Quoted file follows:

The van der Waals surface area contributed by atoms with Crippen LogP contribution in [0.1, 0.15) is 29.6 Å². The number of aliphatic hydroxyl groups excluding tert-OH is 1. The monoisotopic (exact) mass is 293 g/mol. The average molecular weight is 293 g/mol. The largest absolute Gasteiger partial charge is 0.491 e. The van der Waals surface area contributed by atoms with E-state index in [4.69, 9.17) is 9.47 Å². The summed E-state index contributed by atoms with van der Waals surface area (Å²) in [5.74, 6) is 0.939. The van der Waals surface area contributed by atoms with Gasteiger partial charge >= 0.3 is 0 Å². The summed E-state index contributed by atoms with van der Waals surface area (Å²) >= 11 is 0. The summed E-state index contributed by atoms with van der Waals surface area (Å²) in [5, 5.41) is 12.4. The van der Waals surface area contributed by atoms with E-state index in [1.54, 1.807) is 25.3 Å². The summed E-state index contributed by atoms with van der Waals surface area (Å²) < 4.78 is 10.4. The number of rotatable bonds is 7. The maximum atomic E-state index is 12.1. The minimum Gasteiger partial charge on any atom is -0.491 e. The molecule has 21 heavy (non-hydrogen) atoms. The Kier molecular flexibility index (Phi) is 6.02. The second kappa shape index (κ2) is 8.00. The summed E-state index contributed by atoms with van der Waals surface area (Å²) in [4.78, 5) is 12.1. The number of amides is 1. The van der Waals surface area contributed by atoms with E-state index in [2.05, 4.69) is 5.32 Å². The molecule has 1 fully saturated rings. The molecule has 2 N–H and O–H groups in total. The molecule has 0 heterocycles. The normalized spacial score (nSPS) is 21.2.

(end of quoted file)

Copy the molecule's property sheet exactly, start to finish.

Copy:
The van der Waals surface area contributed by atoms with Crippen LogP contribution in [0.1, 0.15) is 29.6 Å². The number of aliphatic hydroxyl groups excluding tert-OH is 1. The monoisotopic (exact) mass is 293 g/mol. The average molecular weight is 293 g/mol. The largest absolute Gasteiger partial charge is 0.491 e. The van der Waals surface area contributed by atoms with E-state index in [4.69, 9.17) is 9.47 Å². The summed E-state index contributed by atoms with van der Waals surface area (Å²) in [5.74, 6) is 0.939. The van der Waals surface area contributed by atoms with Gasteiger partial charge >= 0.3 is 0 Å². The summed E-state index contributed by atoms with van der Waals surface area (Å²) >= 11 is 0. The summed E-state index contributed by atoms with van der Waals surface area (Å²) in [5, 5.41) is 12.4. The van der Waals surface area contributed by atoms with E-state index in [1.54, 1.807) is 25.3 Å². The summed E-state index contributed by atoms with van der Waals surface area (Å²) < 4.78 is 10.4. The number of rotatable bonds is 7. The maximum atomic E-state index is 12.1. The minimum Gasteiger partial charge on any atom is -0.491 e. The molecule has 21 heavy (non-hydrogen) atoms. The Kier molecular flexibility index (Phi) is 6.02. The second kappa shape index (κ2) is 8.00. The summed E-state index contributed by atoms with van der Waals surface area (Å²) in [4.78, 5) is 12.1. The number of amides is 1. The van der Waals surface area contributed by atoms with E-state index in [2.05, 4.69) is 5.32 Å². The molecule has 1 fully saturated rings. The molecule has 2 N–H and O–H groups in total. The molecule has 0 heterocycles. The normalized spacial score (nSPS) is 21.2.